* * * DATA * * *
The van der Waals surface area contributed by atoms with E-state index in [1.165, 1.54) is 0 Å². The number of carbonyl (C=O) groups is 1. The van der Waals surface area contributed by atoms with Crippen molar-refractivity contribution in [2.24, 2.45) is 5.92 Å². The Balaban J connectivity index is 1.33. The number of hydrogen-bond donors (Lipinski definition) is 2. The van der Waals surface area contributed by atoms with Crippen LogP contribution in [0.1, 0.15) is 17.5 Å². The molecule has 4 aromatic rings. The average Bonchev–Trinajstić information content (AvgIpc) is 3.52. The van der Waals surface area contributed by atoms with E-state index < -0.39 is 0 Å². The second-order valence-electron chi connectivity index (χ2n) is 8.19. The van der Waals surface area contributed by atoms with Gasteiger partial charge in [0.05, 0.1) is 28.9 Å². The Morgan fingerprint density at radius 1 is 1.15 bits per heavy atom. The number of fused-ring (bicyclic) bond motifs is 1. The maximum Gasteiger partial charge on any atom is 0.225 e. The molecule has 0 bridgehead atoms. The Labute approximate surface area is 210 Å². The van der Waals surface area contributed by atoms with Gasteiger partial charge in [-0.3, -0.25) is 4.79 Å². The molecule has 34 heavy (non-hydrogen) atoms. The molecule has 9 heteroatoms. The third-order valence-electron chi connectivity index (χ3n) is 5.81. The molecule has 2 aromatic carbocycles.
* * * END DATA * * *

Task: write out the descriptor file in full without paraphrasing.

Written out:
The van der Waals surface area contributed by atoms with E-state index in [1.165, 1.54) is 0 Å². The number of carbonyl (C=O) groups is 1. The van der Waals surface area contributed by atoms with Crippen molar-refractivity contribution in [2.24, 2.45) is 5.92 Å². The Balaban J connectivity index is 1.33. The number of hydrogen-bond donors (Lipinski definition) is 2. The van der Waals surface area contributed by atoms with Crippen LogP contribution in [0.1, 0.15) is 17.5 Å². The molecule has 4 aromatic rings. The average Bonchev–Trinajstić information content (AvgIpc) is 3.52. The van der Waals surface area contributed by atoms with E-state index < -0.39 is 0 Å². The second-order valence-electron chi connectivity index (χ2n) is 8.19. The van der Waals surface area contributed by atoms with Gasteiger partial charge in [0.05, 0.1) is 28.9 Å². The Morgan fingerprint density at radius 1 is 1.15 bits per heavy atom. The number of fused-ring (bicyclic) bond motifs is 1. The maximum Gasteiger partial charge on any atom is 0.225 e. The molecule has 0 bridgehead atoms. The Labute approximate surface area is 210 Å². The van der Waals surface area contributed by atoms with Gasteiger partial charge in [-0.3, -0.25) is 4.79 Å². The molecule has 34 heavy (non-hydrogen) atoms. The molecule has 9 heteroatoms. The third-order valence-electron chi connectivity index (χ3n) is 5.81. The molecule has 2 aromatic carbocycles.